LAKE BUENA VISTA, Fla. -- And so the Winter Meetings have come to a close after four days spent tracking down lots of rumors but only three actual roster alterations: Jayson Werth and the two Rule 5 picks.
Make no mistake, though: The Nationals were very much front-and-center at the Swan and Dolphin Resort, beginning with the Werth blockbuster and continuing with rumors about the Cliff Lee sweepstakes, the search for a first baseman, the trade market for Zack Greinke and the trade market for Josh Willingham.
This was the fifth Winter Meetings I've covered as a Nats beat writer (missed the 2008 and 2009 events) and this was by far the most involved and visible this franchise has been at one of these things. The only other move that remotely compared to this was the Alfonso Soriano trade, which came late one night at the 2005 meetings in Dallas. And that was merely one surprising trade in an otherwise uneventful week for the Nationals, who remained well on the periphery everywhere else.
Perhaps the most significant thing the Nats did here this week wasn't simply signing Werth. As big as that was, the more significant development to me was that this franchise stepped up and made it clear it intends to compete with all the big boys on just about every prominent name available.
No, they didn't acquire anyone else before leaving town, but that wasn't from lack of trying. They met multiple times with Lee's agent. They met multiple times with Carl Pavano's agent. They made an offer to Carlos Pena. They had discussions with Adam LaRoche. They inquired about Greinke. They took calls on Willingham and others.
When Scott Boras held court yesterday afternoon, the Nationals came up perhaps more than any other team, whether in relation to Pena, Stephen Strasburg, Bryce Harper, Prince Fielder or even Adrian Beltre (who they're not pursuing, by the way). That's never happened before.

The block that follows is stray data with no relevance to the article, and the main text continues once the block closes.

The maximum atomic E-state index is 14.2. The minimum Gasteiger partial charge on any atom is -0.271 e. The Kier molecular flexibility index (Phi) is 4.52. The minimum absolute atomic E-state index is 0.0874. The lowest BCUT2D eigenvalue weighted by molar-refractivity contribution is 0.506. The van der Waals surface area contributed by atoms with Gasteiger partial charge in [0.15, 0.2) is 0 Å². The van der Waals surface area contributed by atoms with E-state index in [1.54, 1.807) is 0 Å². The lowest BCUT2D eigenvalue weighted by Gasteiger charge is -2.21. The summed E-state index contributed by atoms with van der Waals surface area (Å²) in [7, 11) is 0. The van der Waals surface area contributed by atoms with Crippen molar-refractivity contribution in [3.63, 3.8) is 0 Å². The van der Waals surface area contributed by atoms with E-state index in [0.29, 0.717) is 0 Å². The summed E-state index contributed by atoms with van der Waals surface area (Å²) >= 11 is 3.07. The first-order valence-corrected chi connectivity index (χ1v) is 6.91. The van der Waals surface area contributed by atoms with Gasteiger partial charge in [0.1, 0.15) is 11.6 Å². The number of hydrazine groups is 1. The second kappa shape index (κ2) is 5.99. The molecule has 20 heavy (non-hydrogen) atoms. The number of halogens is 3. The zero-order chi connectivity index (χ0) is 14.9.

Will all of this actually result in Mike Rizzo making another major move in the coming weeks? We'll see. Clearly, he intends to acquire a left-handed-hitting first baseman. LaRoche, who is also talking to the Orioles, is the obvious choice. I wouldn't be surprised if they get something done with him in the near future.
As for a pitcher ... well, that's going to be much tougher. I think it's safe to assume Cliff Lee won't be wearing a Nationals jersey on Opening Day 2011. Not that Rizzo didn't make a legitimate run at him. He kind of stammered when asked this morning whether he's made a formal offer to Lee before then declaring he wouldn't comment on that, but it's probably safe to say he has. That offer, though, is for six years, tops. No chance the Nats go to seven years, which the Yankees reportedly did this morning. Throw in news of the Rangers' front office flying to Arkansas today to meet with Lee and agent Darek Braunecker in person, and it's pretty obvious the Nats aren't going to win this derby.
I also would be surprised if the Nationals land Pavano. I just don't get the sense they're willing to offer up much for the 35-year-old. Certainly not a three-year contract as the Twins are reportedly considering. Maybe not even a two-year contract. And a trade for Greinke or Garza, while not impossible, still seems unlikely given the massive asking price from Kansas City and Tampa Bay.
Maybe I'm reading too much into this, but the fact Rizzo was willing to take a starting pitcher (Brian Broderick) in this morning's Rule 5 draft suggests to me he anticipates a wide-open competition for several spots at the back end of the rotation this spring. That wouldn't be necessary if he had a true No. 1 along with Jordan Zimmermann, Livan Hernandez, Jason Marquis and John Lannan.
None of this is to suggest the Nationals didn't accomplish plenty this week and won't accomplish more before pitchers and catchers report in two months. But even if they don't, even if Wednesday's Werth introduction at Nationals Park is the only major press conference of the offseason, the Nats have taken a step forward in the last week.
If nothing else, the rest of the baseball world now realizes these guys are serious about stepping up their game. After six years of hanging around the periphery and watching everyone else soak up the spotlight, that's not an insignificant accomplishment.